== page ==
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Beloved Community Symposium reaches 12th year

Rev. Dr. C.T. Vivian, noted civil rights leader, will give the first Keynote Address entitled  "Martin Luther King, Jr., 21st-Century Man."
Rev. Dr. C.T. Vivian, noted civil rights leader, will give the first Keynote Address entitled "Martin Luther King, Jr., 21st-Century Man."

“Shadowed beneath thy hand, may we forever stand, True to our God, true to our native land.”

These words may be unfamiliar to you.

They're the words to a song called “Lift Every Voice and Sing,” a piece written in the early 20th century that the NAACP established as the Negro National Anthem.

It's been performed in middle school choirs, at national civic events and was incorporated into the inauguration ceremony for President Barack Obama.

On Feb. 26, it will be performed on Mercer's campus as a part of the 12th annual Building the Beloved Community Symposium.

Bekah Fulton is an SGA senator that attended the event last year and is helping to plan this year’s event.

“[The symposium is] an event driven by our community's desire to reconcile race relations in the church and build bridges,” Fulton said. “There are pastors from all over Macon who have strived for developing not only inter-generational congregations, but also interracial. So they typically talk about how they've done that and why it's important.”

The conversations and discussions will be led by Cordy Tindell “C. T.” Vivian, an activist who partnered with Martin Luther King Jr. in Birmingham, Alabama during the civil rights movement.

Vivian is a native of Atlanta, Georgia. He was a part of sit-ins and freedom rides all across the United States. And in 2013, Obama awarded the Presidential Medal of Freedom to Vivian for his service.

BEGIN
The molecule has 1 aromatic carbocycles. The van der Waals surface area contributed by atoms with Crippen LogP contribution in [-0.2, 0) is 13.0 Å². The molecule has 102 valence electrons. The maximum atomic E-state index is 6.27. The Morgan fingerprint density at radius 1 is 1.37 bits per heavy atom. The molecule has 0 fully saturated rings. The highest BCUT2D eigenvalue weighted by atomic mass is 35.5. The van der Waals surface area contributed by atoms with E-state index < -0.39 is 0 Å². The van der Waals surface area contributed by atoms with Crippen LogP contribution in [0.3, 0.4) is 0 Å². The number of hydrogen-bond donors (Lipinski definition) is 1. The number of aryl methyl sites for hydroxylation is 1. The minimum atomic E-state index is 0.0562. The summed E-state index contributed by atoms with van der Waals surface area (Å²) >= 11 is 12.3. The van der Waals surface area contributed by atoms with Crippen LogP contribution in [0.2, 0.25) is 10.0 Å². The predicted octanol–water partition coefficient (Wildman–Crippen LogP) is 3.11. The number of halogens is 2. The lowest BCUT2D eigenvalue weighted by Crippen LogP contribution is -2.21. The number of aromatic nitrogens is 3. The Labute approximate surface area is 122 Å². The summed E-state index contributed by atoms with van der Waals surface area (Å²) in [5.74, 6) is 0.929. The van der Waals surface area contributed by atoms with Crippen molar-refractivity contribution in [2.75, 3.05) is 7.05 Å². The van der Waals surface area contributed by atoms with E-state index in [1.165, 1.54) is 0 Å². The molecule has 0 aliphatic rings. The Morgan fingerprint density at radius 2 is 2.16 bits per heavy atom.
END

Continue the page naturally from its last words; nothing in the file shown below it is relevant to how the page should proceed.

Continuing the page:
Currently, Vivian is the dean of the Urban Institute at the Interdenominational Theological Center in Atlanta. He has trained ministers and developed urban curriculum for seminaries all over the country.

“Dr. Vivian is a true civil rights icon,” said John Dunaway, a professor who is coordinating the event. “He was one of Dr. King’s closest associates and played a key role in the success of the Freedom Riders in 1961.”

Mark these dates on your calendar, so you won’t miss any of the Beloved Community Symposium events.

Tuesday, Feb. 16:
“Eyes on the Prize” documentary, which features Vivian and the struggle for civil rights, will be showing from 6 to 7:15 p.m. in Stetson 251

Thursday, Feb. 25:
At 6:30 p.m. there will be a banquet in the President’s Dining Room (University Center). Noted civil rights leader Rev. Dr. C.T. Vivian will give his first keynote address titled "Martin Luther King, Jr., 21st-Century Man.”

Friday, Feb. 26:

Breakfast will be served at 8:30 a.m. in the Fellowship Hall of Centenary United Methodist Church, with speaker Macon-Bibb County Sheriff David Davis.

Vivian will present his second keynote address at 10 a.m. entitled  "Continuing the Beloved Community” in Newton Hall. The Central High School Chorus, with director Isaac Gibson, will lead the Negro National Anthem.

Breakout sessions in Newton Hall, with McAfee School of Theology professor Chanequa Walker-Barnes as moderator and McAfee students as table facilitators will occur at 11 a.m.

There will be a wrap-up in Newton Hall at noon, with speaker Distinguished University Professor of Christian Ethics and director of the Center for Theology and Public Life the Rev. Dr. David Gushee, followed by a light lunch.

Admission to all sessions is free. Reservations are required for meals.
Call or e-mail Trish Dunaway at (478) 475-9506 or by Feb. 22.

Saturday, Feb. 27:

At 7:30 p.m., the Robert McDuffie Center for Strings is presenting “What Color is Your Brother?,” a free performance featuring world-renowned violinist Robert McDuffie at The Grand Opera House. Reservations are required and may be made by calling (478) 301-5471. Walk-ups are available at The Grand box office, 651 Mulberry St., beginning Jan. 19.

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